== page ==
Former Conservative Education Secretary Justin Greening has poured cold water on government programs designed to strengthen speech security on university campuses in the UK.
One of his successors, Gavin Williamson, announced on Tuesday plans to appoint a “free speech and education freedom champion” to investigate possible violations, as well as new laws to help seek out distressed academics, students or visiting speakers.
Commenting on these plans, Greening, who was secretary of education between 2016 and 2018, seemed to dispel government warnings about the crisis of freedom of speech in universities. He told the Guardian: “Independent speech is very important. In my experience, as engines for discussing ideas and opinions, our universities already play a key role in overcoming it.”
Another former education secretary, David Blankett of Labor, who held the portfolio between 1997 and 2001, accused the government of using a sliding hammer to break a few nuts. “If there’s a small problem, I think, sorting this out should be done entirely for the university and the student unions.”
Asked why he thought the government had taken the approach, Lord Blankett said: “It’s about identity politics. They have identified an issue that has vibrations with voters and they have decided to exploit it. ”
Estelle Morris (2001-02), Plunkett’s successor, added: “Yes, I think there is a problem. This requires an address, but [the government’s approach] Seems incredibly bureaucratic and heavy-handed. The guns all seemed to come out of the cupboard at once.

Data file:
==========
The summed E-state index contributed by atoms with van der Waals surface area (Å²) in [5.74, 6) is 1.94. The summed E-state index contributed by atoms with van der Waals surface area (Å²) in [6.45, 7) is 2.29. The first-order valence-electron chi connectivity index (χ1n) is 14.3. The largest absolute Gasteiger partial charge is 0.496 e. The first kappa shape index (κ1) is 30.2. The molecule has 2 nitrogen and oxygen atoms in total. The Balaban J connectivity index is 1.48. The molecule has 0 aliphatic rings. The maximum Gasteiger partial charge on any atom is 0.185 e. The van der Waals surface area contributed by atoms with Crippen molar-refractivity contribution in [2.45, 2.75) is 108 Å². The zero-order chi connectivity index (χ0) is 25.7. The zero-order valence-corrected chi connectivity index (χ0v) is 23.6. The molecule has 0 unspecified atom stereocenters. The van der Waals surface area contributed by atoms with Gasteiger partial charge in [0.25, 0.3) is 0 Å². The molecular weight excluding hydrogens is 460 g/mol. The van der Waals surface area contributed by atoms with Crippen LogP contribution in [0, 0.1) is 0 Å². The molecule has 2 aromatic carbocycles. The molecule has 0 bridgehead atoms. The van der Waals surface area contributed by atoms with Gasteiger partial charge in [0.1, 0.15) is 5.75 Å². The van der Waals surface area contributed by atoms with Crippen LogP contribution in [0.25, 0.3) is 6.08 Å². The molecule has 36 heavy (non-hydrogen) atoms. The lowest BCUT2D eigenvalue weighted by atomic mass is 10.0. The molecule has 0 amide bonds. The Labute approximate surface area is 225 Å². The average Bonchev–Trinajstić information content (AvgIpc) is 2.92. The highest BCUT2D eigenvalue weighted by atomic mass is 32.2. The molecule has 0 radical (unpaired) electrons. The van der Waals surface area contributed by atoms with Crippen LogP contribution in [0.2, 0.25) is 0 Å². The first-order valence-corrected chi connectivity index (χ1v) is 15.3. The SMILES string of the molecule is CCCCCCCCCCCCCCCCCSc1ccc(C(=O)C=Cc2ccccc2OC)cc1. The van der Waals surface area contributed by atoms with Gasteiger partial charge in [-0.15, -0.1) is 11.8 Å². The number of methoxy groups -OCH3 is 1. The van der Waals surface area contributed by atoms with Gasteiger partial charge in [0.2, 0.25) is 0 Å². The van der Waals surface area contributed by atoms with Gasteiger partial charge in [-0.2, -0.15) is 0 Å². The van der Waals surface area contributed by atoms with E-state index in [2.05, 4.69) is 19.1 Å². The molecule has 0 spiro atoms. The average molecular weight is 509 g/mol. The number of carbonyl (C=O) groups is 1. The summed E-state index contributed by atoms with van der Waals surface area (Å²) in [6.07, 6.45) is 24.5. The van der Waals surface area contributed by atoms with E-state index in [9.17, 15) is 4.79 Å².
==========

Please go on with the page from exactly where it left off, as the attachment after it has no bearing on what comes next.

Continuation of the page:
“It’s about looking for a change in behavior and attitudes. These things are, in fact, very difficult to legislate. I get the feeling that you have to win the war of hearts and minds before you go heavy like this. ”
Another former education secretary, Conservative Kenneth Baker (1986-89), cautiously supported the move, but said he would have preferred to handle the universities themselves. “I think it’s very sad that such a move should be taken, but there is no doubt that some universities have no base.”
Robert Halfone, senior chairman of the Commons Academic Committee, said: “I think this is a good idea. There are many cases where there is no platform or obstacles to stop the proper discussion and debate.
“Unless any law is violated, universities should be a haven for discussing policy, politics or ideas, although some dislike it or disagree. We still need Voltaire – ‘I do not accept what you say, but I will defend your right to say it to death’ – in our higher education.”
In the middle Government programs It is a new free speech requirement for enrollment in universities and access to public funding, while the UK Office of Higher Education regulator (OfS) will have the power to impose fines if companies violate the condition.
The new legal obligations will be extended to student unions for the first time, and they too must take action to ensure that legal free speech is protected for members and visiting speakers. Under the plans, universities will be required by law to actively promote free speech.
There is skepticism in the field of higher education. David Bell, vice chancellor of the University of Sunderland and former permanent secretary of the Department of Education, said: “This proposal gives us no idea of the scale of the problem we want to solve. Without it, it is tempting to think that this is a huge reaction. ”
Another deputy, who did not want to be named, warned: “They are trying to wage a cultural war, but all they are doing is turning the youth against them.”